Silence is a lack of audible sound or the presence of sounds of very low intensity. It can also refer to the absence of communication or hearing. It is also used in reference to nonverbal communication and spiritual connection.
Solitude is the state of being alone. It can emphasis the quality of being or feeling lonely and deserted. It also can develop in us a peacefulness stemming from a state of inner richness.
They say silence is golden. Silence can be a blessing if you don’t have a good answer. On the other hand, silence and emptiness can cause a feeling of being separated from the world. Silence is also a source of great strength.
The author of Psalm 19 tells us that the heavens are pouring fourth speech and displaying knowledge twenty-four seven, filtering through every spoken language on the earth displaying the glory and the work of His hands.
In order to have a greater impact on melodies and sounds, even music requires silence. Most music scores feature rests denoting periods of silence.
Silence has a peculiar speech. I remember going to see the movie Schlender’s List. The hustle of everyone getting to their seats, buying their popcorn and talking to one another. After the movie ended we filed out of that place in a deafening silence other than a sniffle of someone blowing their nose. That was a few years ago. I still remember the little girl in the red coat and the silence that followed.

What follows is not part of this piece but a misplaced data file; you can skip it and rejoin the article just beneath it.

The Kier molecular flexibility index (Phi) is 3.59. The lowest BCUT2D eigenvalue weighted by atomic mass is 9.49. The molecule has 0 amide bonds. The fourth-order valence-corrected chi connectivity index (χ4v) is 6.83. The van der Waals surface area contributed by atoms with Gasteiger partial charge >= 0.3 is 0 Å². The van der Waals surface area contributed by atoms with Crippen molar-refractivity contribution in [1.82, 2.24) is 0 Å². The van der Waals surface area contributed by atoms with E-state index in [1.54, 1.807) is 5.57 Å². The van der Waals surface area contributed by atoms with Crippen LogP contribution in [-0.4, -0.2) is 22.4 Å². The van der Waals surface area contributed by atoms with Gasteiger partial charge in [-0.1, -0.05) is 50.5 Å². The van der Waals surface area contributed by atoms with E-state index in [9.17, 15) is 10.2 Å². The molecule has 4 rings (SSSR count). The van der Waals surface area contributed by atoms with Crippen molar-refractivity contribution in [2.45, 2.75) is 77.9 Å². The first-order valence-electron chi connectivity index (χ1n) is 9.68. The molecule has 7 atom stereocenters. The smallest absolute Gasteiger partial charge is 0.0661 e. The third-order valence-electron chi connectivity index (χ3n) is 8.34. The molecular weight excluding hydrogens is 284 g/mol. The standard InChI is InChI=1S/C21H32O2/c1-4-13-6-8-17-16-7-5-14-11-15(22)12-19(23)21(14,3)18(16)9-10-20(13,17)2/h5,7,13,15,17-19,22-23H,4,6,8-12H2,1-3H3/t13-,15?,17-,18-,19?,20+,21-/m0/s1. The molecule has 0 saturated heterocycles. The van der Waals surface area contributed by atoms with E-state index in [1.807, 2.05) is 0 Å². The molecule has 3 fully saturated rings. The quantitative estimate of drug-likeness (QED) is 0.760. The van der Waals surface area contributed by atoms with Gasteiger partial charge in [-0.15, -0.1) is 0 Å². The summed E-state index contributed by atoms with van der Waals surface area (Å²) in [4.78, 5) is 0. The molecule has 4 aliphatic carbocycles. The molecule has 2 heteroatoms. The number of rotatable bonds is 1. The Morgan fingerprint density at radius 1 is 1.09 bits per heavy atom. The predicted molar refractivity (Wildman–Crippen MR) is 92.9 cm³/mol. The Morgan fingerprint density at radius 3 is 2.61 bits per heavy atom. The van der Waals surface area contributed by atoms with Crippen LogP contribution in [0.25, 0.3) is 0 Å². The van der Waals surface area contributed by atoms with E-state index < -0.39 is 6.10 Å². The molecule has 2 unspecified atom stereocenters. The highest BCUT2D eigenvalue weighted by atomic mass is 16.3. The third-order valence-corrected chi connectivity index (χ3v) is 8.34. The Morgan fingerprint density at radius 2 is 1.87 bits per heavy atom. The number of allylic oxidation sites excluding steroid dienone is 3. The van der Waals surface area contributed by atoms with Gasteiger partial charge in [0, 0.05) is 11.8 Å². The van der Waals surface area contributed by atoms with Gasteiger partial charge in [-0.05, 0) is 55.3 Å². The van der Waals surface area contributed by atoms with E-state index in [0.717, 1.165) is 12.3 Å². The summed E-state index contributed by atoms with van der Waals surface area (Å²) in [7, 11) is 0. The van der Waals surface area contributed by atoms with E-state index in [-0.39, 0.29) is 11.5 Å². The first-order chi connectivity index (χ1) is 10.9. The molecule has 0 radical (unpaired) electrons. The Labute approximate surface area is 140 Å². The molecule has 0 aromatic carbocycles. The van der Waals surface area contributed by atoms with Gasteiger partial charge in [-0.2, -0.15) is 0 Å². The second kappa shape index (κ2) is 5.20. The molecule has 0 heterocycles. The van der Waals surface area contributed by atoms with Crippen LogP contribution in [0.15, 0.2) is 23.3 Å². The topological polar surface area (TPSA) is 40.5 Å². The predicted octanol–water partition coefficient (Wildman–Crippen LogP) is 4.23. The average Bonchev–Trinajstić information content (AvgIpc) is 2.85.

Solitude can be a means of detoxing our inner self. Solitude helps us become who we really are. It can be a sense of achievement, a preparation for change in our life. It is important in the development of discipline in our spiritual lives. The art of being alone without being lonely. It can lead us to a better sense of self-awareness. It can take us away from the daily responsibilities and yes even people for a while. It is a way of helping us to not try and be productive and make things happen.
Elijah spent the night in a one room getaway in solitude and the Word of the Lord came to him. 2 Kings 19:9,12.
Some of the greatest ideas have come to people in solitude.
Paul was in solitary confinement when he wrote Philippians 4.
Who knows what God will say to me today? Or what unlikely moment He will choose to say it.
Rejoice in the crisis, turmoil, again I say it, rejoice. Solitude will enable us to more clearly think upon the things that are true, noble, right, pure, lovely and admirable.